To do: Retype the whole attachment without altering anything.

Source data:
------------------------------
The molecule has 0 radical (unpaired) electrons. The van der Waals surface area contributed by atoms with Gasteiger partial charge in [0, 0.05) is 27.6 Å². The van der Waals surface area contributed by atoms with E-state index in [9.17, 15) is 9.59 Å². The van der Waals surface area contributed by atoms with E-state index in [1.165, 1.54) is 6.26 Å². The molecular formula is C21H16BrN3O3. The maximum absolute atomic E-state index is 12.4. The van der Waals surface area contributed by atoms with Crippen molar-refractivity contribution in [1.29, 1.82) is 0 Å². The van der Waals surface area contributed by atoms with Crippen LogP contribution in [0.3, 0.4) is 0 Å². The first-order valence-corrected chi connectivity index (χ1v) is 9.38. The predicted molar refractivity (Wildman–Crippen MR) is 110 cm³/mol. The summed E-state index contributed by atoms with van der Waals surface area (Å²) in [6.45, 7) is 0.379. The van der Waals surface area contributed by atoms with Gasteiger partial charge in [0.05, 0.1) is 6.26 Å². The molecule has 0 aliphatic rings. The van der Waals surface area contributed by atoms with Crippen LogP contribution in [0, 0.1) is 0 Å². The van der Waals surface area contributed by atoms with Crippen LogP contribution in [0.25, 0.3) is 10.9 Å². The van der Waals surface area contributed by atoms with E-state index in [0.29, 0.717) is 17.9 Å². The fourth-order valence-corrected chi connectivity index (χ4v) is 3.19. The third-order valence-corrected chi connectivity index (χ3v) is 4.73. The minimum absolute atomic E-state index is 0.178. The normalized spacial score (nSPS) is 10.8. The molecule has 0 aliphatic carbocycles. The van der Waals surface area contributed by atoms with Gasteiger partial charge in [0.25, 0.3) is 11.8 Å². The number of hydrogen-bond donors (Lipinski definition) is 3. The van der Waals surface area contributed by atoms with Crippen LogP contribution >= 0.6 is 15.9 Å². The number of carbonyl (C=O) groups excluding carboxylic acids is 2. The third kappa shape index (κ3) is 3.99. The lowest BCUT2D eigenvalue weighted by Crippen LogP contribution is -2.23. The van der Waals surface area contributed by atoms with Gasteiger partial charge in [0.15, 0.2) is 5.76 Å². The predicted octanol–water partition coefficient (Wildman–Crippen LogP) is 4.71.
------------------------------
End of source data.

The molecule has 0 radical (unpaired) electrons. The van der Waals surface area contributed by atoms with Gasteiger partial charge in [0, 0.05) is 27.6 Å². The van der Waals surface area contributed by atoms with E-state index in [9.17, 15) is 9.59 Å². The van der Waals surface area contributed by atoms with E-state index in [1.165, 1.54) is 6.26 Å². The molecular formula is C21H16BrN3O3. The maximum absolute atomic E-state index is 12.4. The van der Waals surface area contributed by atoms with Crippen molar-refractivity contribution in [1.29, 1.82) is 0 Å². The van der Waals surface area contributed by atoms with Crippen LogP contribution in [0.3, 0.4) is 0 Å². The first-order valence-corrected chi connectivity index (χ1v) is 9.38. The predicted molar refractivity (Wildman–Crippen MR) is 110 cm³/mol. The summed E-state index contributed by atoms with van der Waals surface area (Å²) in [6.45, 7) is 0.379. The van der Waals surface area contributed by atoms with Gasteiger partial charge in [0.05, 0.1) is 6.26 Å². The molecule has 0 aliphatic rings. The van der Waals surface area contributed by atoms with Crippen LogP contribution in [0, 0.1) is 0 Å². The van der Waals surface area contributed by atoms with Crippen LogP contribution in [0.25, 0.3) is 10.9 Å². The van der Waals surface area contributed by atoms with E-state index in [0.29, 0.717) is 17.9 Å². The fourth-order valence-corrected chi connectivity index (χ4v) is 3.19. The third-order valence-corrected chi connectivity index (χ3v) is 4.73. The minimum absolute atomic E-state index is 0.178. The normalized spacial score (nSPS) is 10.8. The molecule has 0 aliphatic carbocycles. The van der Waals surface area contributed by atoms with Gasteiger partial charge in [0.25, 0.3) is 11.8 Å². The number of hydrogen-bond donors (Lipinski definition) is 3. The van der Waals surface area contributed by atoms with Crippen LogP contribution >= 0.6 is 15.9 Å². The number of carbonyl (C=O) groups excluding carboxylic acids is 2. The third kappa shape index (κ3) is 3.99. The lowest BCUT2D eigenvalue weighted by Crippen LogP contribution is -2.23. The van der Waals surface area contributed by atoms with Gasteiger partial charge in [0.15, 0.2) is 5.76 Å². The predicted octanol–water partition coefficient (Wildman–Crippen LogP) is 4.71.